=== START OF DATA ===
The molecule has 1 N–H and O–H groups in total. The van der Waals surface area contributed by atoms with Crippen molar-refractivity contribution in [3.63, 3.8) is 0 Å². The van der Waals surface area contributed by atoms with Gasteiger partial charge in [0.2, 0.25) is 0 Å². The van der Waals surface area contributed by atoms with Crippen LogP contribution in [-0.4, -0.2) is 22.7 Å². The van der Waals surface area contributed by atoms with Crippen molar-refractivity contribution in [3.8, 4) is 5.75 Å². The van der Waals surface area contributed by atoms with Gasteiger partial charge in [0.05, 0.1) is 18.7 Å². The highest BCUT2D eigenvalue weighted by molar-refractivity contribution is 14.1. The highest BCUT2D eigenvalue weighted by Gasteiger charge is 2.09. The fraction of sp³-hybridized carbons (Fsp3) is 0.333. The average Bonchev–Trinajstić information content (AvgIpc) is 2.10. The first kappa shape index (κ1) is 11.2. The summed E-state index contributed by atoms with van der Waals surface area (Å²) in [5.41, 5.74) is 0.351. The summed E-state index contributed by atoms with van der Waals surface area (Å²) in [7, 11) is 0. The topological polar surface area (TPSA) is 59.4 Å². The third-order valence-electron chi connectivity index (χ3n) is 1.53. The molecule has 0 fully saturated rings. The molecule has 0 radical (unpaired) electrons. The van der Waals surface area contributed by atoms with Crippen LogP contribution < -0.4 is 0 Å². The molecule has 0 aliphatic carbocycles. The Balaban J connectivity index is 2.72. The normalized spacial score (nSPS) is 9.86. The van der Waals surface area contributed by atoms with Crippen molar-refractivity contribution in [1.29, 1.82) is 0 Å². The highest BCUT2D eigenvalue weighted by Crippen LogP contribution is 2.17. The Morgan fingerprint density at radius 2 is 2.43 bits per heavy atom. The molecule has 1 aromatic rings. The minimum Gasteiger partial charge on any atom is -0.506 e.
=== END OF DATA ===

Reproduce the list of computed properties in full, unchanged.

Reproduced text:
The molecule has 1 N–H and O–H groups in total. The van der Waals surface area contributed by atoms with Crippen molar-refractivity contribution in [3.63, 3.8) is 0 Å². The van der Waals surface area contributed by atoms with Gasteiger partial charge in [0.2, 0.25) is 0 Å². The van der Waals surface area contributed by atoms with Crippen LogP contribution in [-0.4, -0.2) is 22.7 Å². The van der Waals surface area contributed by atoms with Crippen molar-refractivity contribution in [3.8, 4) is 5.75 Å². The van der Waals surface area contributed by atoms with Gasteiger partial charge in [0.05, 0.1) is 18.7 Å². The highest BCUT2D eigenvalue weighted by molar-refractivity contribution is 14.1. The highest BCUT2D eigenvalue weighted by Gasteiger charge is 2.09. The fraction of sp³-hybridized carbons (Fsp3) is 0.333. The average Bonchev–Trinajstić information content (AvgIpc) is 2.10. The first kappa shape index (κ1) is 11.2. The summed E-state index contributed by atoms with van der Waals surface area (Å²) in [5.41, 5.74) is 0.351. The summed E-state index contributed by atoms with van der Waals surface area (Å²) in [7, 11) is 0. The topological polar surface area (TPSA) is 59.4 Å². The third-order valence-electron chi connectivity index (χ3n) is 1.53. The molecule has 0 fully saturated rings. The molecule has 0 radical (unpaired) electrons. The van der Waals surface area contributed by atoms with Crippen LogP contribution < -0.4 is 0 Å². The molecule has 0 aliphatic carbocycles. The Balaban J connectivity index is 2.72. The normalized spacial score (nSPS) is 9.86. The van der Waals surface area contributed by atoms with Crippen molar-refractivity contribution in [1.29, 1.82) is 0 Å². The highest BCUT2D eigenvalue weighted by Crippen LogP contribution is 2.17. The Morgan fingerprint density at radius 2 is 2.43 bits per heavy atom. The molecule has 1 aromatic rings. The minimum Gasteiger partial charge on any atom is -0.506 e.